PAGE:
Whilst it’s common for all individuals to put off tasks that they find mundane, effortful, or challenging, procrastination can become a problem if it’s excessive and interferes with an individual’s social, academic, or job performance.
Procrastination simply means to avoid or delay something, particularly a task that requires immediate attention. Typically, it involves avoiding an aversive task such as work, chores, or studying, and favouring a more pleasurable task (e.g., browsing the internet, socialising, eating, etc.).
What drives procrastination?
Unhelpful rules and assumptions: Procrastination is driven by unhelpful rules and assumptions that individuals have about themselves and the world (e.g., “I can’t work when I’m feeling tired”; “I have to do things perfectly”; “I’m not capable of doing this”; “People will judge me if I don’t do this well”). These rules typically produce discomfort about completing an activity or goal (e.g., anger, boredom, anxiety, self-doubt, depression, etc.), and when people can’t tolerate this discomfort they procrastinate to avoid the feelings.
Procrastination excuses: Procrastinators typically generate excuses about why they are better off postponing a task (e.g., “I can’t concentrate today”; “There’s other things to do first”; “I have lots of time”). Individuals then engage in other, pleasurable or distracting, activities instead of the more important activities. Because the uncomfortable emotions are mostly avoided, and the task that was avoided becomes more urgent and unpleasant, the individual is more likely to procrastinate the next time they have similar unpleasant tasks to do.
What is the impact of procrastination?
Not only is procrastination associated with the immediate problems mentioned above, but it is also associated with guilt and self-criticism, long-term distress and decreased well-being. Severe procrastinators are at greater risk of mental health issues (e.g., by heightening levels of stress and anxiety). In addition, procrastination has been associated with poorer performance at school and work and is linked to substantial levels of worry about finances and failure.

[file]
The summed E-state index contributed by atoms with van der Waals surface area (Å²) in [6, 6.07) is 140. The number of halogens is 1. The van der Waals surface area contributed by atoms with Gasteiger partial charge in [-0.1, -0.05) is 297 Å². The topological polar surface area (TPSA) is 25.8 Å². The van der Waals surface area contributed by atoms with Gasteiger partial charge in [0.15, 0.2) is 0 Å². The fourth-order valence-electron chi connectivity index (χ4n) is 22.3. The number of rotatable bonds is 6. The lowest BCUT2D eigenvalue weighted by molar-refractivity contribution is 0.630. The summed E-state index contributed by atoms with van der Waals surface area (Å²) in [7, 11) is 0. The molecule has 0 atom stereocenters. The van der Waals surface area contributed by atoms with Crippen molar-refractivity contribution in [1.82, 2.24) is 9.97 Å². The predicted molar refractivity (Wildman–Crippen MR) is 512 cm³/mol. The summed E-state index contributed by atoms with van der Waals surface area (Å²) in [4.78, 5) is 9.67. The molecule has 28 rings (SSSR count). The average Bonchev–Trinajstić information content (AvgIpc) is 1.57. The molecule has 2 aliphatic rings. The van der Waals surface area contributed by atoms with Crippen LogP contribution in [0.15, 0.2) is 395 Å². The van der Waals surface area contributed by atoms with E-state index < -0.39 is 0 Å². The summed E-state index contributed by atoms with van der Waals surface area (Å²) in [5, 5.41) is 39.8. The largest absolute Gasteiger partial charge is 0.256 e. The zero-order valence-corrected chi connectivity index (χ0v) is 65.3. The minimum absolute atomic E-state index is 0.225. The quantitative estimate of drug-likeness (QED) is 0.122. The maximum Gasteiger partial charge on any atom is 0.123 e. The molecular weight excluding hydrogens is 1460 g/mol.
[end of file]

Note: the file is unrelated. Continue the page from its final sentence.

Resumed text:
Treatment for procrastination:
Cognitive-behaviour therapy (CBT) is an effective treatment for procrastination. This involves the following strategies:
- Be aware and non-blaming: Recognise urges to procrastinate and your ability to sit with these urges, without blaming yourself for how you feel.
- Change unhelpful rules and assumptions: Identify any unhelpful rules and assumptions that are triggered by a given task. Try to change these rules or assumptions to alternative helpful rules and assumptions that help you to approach the difficult or unpleasant task (e.g., “It doesn’t matter if it’s not perfect”).
- Practise tolerating discomfort:Sit with the uncomfortable feelings that come up when you think of doing the unpleasant task. Recognise that these feelings will come and go like a wave.
- Dismiss procrastination excuses and encourage:Learn to identify your excuses to justify procrastination and challenge these excuses by examining the evidence (e.g., “Is it absolutely true that I can’t make even a small start on the task?”) and testing these with an ‘experiment’ (e.g., spend 5 minutes on a task to test whether you are too fatigued to work on it). In addition, convert self-criticism into encouraging self-talk (“It might not be perfect but I can do this”).
- Carry out practical strategies:Put strategies into place that will help you get the task done, such as “I’ll do just 5 minutes”; give yourself a small reward after 20 minutes of work; prioritise tasks; break the task down into manageable components; create a schedule; or visualise doing the task first).
If you would like to find out more about our treatment for procrastination, or to book an appointment with one of our clinical psychologists who provides treatment for this issue, please email or call the clinic on 9438 2511.